Who’s getting aboard the Metro?
February 24, 2012 —
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Related Search Term(s): Metro, Microsoft, Windows 8
Native or not
At the end of my discussions with the various people I talked to about where Metro on Windows 8 stands currently, I asked what is to be gained by ignoring Metro. The word “native” kept coming up. Metro-style apps are native apps on Windows 8, thanks to WinRT. Usually native means closer to the metal with fewer limitations, but that is not completely true with Metro since there are innate limits imposed—by design, in fact—on what a program can do when it leverages WinRT.
Campbell said, “There is always a place for native applications: Generic applications play to the lowest common denominator, and Windows 8 has such unique strengths that it would be foolish not to take advantage of the native platform. Besides, the native platform for Windows 8 represents three distinct development approaches, namely .NET, C++ and HTML5.”
When presented with the same query, Golightly commented, “If you have a program or utility that has a use case where the user would typically open that application and stay in it until they have completed the task, then certainly that could be written as a Metro-style application.”
Many of my own clients are wrestling with the Metro development question now. Bruce Backa, president and cofounder of NTP Software, which makes storage management and security products that mostly work on the server-side, described several places where his company intends to provide Metro-style interfaces to the back-end data their products collect and produce, but they are all long-term plans. There is no drive or need in his view to deliver these interfaces at or shortly after the launch, given that most of NTP Software’s clients are large enterprises.
This seems to be a consistent story that confirms that Metro’s success will mostly be decided by the consumer space. Hollis told me that his company is working with two clients on Windows 8/WinRT apps, both for mobile scenarios. He added, “Besides getting long shelf life by doing an application on a new platform instead of platforms with uncertain futures, we hope that the form factors of the Windows 8 devices will suit our needs better than what’s available today. We need high portability and long battery life, and we’re hoping some of the ARM devices will fit our needs.”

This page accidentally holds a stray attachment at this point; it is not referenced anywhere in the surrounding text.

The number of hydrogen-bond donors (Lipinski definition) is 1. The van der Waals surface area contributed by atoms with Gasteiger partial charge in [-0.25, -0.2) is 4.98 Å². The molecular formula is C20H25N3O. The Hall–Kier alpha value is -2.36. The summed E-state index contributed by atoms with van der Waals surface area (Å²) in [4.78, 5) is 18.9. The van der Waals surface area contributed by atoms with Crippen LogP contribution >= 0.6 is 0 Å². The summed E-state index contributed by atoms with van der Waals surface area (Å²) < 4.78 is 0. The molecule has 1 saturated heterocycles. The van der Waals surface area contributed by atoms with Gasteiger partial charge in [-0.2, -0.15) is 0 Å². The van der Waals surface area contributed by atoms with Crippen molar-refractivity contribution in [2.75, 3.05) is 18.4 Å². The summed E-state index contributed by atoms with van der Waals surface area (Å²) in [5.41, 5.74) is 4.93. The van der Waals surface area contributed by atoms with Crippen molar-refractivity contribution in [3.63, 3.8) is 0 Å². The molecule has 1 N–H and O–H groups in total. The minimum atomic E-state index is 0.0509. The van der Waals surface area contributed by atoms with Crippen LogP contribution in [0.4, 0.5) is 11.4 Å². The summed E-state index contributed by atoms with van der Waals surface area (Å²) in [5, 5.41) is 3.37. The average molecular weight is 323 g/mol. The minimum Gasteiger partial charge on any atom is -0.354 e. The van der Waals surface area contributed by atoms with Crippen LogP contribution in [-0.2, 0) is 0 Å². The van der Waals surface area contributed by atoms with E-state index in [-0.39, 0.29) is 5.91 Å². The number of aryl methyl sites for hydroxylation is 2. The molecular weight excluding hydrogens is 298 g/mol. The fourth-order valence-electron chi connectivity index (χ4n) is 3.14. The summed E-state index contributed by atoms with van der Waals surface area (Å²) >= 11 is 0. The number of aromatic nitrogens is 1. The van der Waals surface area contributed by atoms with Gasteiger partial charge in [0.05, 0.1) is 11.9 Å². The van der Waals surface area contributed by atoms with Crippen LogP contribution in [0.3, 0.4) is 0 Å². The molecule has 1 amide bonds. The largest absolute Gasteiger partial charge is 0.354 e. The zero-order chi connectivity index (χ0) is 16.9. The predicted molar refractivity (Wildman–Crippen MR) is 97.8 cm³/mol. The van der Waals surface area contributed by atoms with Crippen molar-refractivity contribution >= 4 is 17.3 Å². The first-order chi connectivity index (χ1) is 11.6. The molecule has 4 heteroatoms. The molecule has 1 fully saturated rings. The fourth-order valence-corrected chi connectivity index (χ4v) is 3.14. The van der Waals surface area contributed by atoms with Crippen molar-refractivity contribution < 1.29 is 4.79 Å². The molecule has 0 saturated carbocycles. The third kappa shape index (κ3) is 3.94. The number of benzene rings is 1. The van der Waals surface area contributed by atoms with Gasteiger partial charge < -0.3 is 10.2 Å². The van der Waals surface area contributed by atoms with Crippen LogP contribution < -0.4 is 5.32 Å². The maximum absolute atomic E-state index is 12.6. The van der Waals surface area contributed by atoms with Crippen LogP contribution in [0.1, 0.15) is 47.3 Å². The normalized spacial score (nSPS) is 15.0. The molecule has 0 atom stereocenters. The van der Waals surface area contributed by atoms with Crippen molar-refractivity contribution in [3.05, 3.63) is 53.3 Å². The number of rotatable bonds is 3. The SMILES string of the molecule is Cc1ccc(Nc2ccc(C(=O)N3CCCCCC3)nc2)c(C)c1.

The one person who has been most excited about the invigoration of C++ after years of it playing second fiddle to C#, and to a lesser extent VB.NET, is Kate Gregory, partner at Gregory Consulting. She reported that her company is porting its Windows Phone app to Metro currently. I asked if it was converting it to C++, and she said not at first, but there will be evaluations to see what performance might be gained by basing the Windows 8 version on C++ now that the language is a first-class player on the new framework.
The challenge ahead for Microsoft has thus far seemed daunting, but tooling is a real strength for Microsoft products, and all signs point to that remaining the case for Metro on Windows 8. No doubt the usual third-party control vendors are ramping up to leverage the new platform. Telerik, for example, confirmed that it is busy preparing offerings for Windows 8 Metro-style development.
Microsoft has spent the time to revisit all the controls it provides standard to ensure they work well with the touch interface while still preserving mouse and keyboard functionality. It has also introduced totally new Metro-supporting controls like the Semantic Zoom and the App Bar. The App Bar is the control that provides the bottom swipe functionality to show your application’s secondary commands, which are available readily, but not always displayed.
This area bears watching since component vendors are liable to save their best announcements for shortly before or at the official launch. I have great confidence that the controls available will make things even easier to accomplish with Metro, provided you have the business case sorted out.
There are many pitfalls to a technology being a breakthrough success, especially in these days of abundant choices. However, Microsoft is not new to this business, and the company appears to have learned from past missteps—and more importantly, from the missteps of others.
Ultimately, I think that Metro on Windows 8 will be a major force, and is worthy of any developer’s time to understand, learn and leverage where it fits. Based on where it does fit into the solutions space, there is still plenty of room for .NET and other technologies to play roles, so for those that feared the world would pass them by, this is not likely the case. At least not yet.
The big question in my mind is what trick Microsoft will pull out to make a Metro-sized move in server development and the other places where Metro does not currently seem to fit. Maybe the topic of a future article...